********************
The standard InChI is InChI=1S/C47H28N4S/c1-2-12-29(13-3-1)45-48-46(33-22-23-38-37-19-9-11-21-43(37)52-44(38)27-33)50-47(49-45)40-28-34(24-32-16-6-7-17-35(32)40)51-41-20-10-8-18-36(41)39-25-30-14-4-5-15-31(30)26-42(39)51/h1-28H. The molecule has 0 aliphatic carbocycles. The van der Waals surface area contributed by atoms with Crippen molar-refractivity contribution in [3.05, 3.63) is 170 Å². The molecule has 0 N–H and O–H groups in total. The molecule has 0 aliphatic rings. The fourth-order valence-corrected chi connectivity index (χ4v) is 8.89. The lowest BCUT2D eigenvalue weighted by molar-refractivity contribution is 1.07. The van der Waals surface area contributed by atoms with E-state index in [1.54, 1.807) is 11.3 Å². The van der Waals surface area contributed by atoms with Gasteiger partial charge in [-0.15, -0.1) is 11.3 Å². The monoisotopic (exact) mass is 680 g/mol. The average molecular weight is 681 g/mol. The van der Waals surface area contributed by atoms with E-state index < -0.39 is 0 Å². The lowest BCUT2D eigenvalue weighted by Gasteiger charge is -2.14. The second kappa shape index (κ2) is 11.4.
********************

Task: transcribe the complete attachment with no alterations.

The standard InChI is InChI=1S/C47H28N4S/c1-2-12-29(13-3-1)45-48-46(33-22-23-38-37-19-9-11-21-43(37)52-44(38)27-33)50-47(49-45)40-28-34(24-32-16-6-7-17-35(32)40)51-41-20-10-8-18-36(41)39-25-30-14-4-5-15-31(30)26-42(39)51/h1-28H. The molecule has 0 aliphatic carbocycles. The van der Waals surface area contributed by atoms with Crippen molar-refractivity contribution in [3.05, 3.63) is 170 Å². The molecule has 0 N–H and O–H groups in total. The molecule has 0 aliphatic rings. The fourth-order valence-corrected chi connectivity index (χ4v) is 8.89. The lowest BCUT2D eigenvalue weighted by molar-refractivity contribution is 1.07. The van der Waals surface area contributed by atoms with E-state index in [1.54, 1.807) is 11.3 Å². The van der Waals surface area contributed by atoms with Gasteiger partial charge in [-0.15, -0.1) is 11.3 Å². The monoisotopic (exact) mass is 680 g/mol. The average molecular weight is 681 g/mol. The van der Waals surface area contributed by atoms with E-state index < -0.39 is 0 Å². The lowest BCUT2D eigenvalue weighted by Gasteiger charge is -2.14. The second kappa shape index (κ2) is 11.4.